This thread is by far one of my favorites. Inspiring material and a great sense of community.
A few days after the bombings, in the middle of the night, I was awakened by a quiet knock on the door and the sound of a man's voice. I quickly got up, both to check on who could be coming so late at night and to be near my mother..I stood behind my mother expecting a neighbor with news. Had the enemy troops arrived?
No, but a young SS soldier stood back from the door in the dark and asked my mother if she had any civilian men's clothing. He wanted to shed his uniform and get away. She hushed me back to bed and gave the man a pair of my father's tweed knickers, a shirt, and a jacket. There were more knocks that night and the next, and more jackets and pants disappeared. I heard the transactions with increasing resentment over my mother's largessse with my dead father's clothes.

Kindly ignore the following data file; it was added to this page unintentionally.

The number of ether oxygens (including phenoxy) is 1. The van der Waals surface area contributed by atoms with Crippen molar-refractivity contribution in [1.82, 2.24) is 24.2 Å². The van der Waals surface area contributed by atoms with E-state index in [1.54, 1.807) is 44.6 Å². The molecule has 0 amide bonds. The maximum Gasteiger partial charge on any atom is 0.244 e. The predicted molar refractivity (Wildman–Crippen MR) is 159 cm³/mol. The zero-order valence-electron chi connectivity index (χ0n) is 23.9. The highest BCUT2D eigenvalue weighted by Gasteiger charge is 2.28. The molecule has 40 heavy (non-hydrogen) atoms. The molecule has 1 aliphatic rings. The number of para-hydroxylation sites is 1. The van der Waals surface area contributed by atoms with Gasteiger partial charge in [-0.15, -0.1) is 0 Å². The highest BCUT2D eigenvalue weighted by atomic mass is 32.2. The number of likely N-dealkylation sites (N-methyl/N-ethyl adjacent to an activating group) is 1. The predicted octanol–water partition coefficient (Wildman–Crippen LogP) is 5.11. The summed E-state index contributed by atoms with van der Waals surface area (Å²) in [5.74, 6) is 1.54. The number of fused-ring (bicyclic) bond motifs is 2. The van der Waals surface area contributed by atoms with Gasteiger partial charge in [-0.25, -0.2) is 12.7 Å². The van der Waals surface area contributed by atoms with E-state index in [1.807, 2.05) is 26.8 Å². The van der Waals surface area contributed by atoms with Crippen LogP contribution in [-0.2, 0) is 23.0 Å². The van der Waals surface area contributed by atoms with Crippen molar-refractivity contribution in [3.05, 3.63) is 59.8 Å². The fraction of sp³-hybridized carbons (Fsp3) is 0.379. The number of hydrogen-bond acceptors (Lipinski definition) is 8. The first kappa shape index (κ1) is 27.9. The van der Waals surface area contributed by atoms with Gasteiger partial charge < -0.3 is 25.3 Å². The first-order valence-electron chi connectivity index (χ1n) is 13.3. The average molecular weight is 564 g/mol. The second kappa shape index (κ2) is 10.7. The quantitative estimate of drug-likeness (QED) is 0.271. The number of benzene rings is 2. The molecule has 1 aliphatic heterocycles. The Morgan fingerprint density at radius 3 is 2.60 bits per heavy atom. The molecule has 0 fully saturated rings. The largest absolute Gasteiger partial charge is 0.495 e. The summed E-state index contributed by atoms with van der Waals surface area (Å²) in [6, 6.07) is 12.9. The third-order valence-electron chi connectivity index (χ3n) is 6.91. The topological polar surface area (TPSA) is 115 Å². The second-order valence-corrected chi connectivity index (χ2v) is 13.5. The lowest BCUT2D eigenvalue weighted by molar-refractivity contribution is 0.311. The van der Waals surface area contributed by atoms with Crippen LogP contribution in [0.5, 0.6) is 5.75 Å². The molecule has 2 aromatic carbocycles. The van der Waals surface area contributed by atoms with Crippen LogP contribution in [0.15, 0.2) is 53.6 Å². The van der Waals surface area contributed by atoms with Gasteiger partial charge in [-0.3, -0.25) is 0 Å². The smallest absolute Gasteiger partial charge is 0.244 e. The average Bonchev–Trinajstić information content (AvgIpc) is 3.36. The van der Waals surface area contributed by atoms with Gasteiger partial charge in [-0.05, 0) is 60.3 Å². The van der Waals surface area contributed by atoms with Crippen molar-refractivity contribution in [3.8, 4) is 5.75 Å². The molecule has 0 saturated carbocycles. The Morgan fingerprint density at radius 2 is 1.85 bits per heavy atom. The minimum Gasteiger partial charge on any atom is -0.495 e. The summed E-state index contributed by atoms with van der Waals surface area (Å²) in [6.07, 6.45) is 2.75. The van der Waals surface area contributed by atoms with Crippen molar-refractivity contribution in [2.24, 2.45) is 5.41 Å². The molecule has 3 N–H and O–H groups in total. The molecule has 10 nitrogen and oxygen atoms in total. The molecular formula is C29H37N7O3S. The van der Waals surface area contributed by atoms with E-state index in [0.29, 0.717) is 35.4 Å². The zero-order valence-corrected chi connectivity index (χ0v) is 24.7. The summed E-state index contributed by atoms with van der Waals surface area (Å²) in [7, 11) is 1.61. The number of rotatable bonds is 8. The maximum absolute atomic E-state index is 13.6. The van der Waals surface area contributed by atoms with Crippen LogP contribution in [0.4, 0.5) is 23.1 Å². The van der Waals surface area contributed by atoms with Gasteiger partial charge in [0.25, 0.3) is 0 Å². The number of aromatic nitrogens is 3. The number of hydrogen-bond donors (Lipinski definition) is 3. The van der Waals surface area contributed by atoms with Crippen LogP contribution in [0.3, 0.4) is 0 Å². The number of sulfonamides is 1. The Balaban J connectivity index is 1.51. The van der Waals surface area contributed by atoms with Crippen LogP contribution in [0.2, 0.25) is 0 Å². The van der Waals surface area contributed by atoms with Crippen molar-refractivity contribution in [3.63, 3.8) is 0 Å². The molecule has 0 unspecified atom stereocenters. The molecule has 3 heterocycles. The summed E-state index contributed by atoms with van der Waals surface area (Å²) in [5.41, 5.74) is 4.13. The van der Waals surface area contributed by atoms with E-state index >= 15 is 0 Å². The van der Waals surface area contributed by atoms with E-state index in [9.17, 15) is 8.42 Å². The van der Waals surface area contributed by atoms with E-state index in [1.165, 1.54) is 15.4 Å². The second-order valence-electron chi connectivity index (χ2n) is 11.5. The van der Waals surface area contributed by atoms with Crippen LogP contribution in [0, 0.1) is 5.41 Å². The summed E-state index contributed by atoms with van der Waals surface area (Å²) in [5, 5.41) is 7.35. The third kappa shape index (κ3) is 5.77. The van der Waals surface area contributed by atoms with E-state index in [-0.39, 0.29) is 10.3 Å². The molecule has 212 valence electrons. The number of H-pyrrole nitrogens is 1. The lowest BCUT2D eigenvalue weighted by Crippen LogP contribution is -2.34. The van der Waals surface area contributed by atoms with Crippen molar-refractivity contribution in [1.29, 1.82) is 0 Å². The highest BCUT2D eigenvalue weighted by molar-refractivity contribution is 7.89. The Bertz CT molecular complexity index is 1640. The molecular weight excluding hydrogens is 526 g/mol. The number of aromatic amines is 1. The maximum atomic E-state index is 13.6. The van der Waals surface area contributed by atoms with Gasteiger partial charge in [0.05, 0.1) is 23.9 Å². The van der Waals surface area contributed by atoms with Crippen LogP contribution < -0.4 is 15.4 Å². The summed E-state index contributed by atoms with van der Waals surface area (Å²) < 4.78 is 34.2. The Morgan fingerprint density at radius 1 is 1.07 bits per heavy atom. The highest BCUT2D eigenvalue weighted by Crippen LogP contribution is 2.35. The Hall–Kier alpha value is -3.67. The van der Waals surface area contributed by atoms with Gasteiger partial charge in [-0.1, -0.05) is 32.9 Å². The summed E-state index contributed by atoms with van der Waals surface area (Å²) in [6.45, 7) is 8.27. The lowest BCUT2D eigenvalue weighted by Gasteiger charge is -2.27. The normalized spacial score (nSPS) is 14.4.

On the next page she writes:
...it turned out that SS had stored up on the mountain thousands of yards of black and gray-green uniform cloth, white-and-blue-checkered cotton used for barrack curtains and bedding, and hundreds of pairs of high black boots. Herr jakob, the Landrat of the larger Berchtesgaden area, was often at odds with the Party leadership and had persuaded the SS commandant on Obersalzberg to forgo the policy of blowing up all the goods and instead give the whole lot to the population. As the Allies' tanks rolled toward Berchtesgaden, my mother and other women on the war-duty rolls were asked to report to the yard of the Salzberg grade school to help distribute the fabric and boots to local and refugee families.
Later she writes that the SS soldiers left the area quietly and in hurry because an order had went out that the SS soldiers were to be shot on sight.
Bravo. A useful excerpt about the reality of 1945. Bormann and the others on the Obersalzberg had hardly been cordial neighbors.
I would like to say the SS men shed their uniforms because they were ashamed; but I think, to many of them, fear of punishment was a more motivational factor.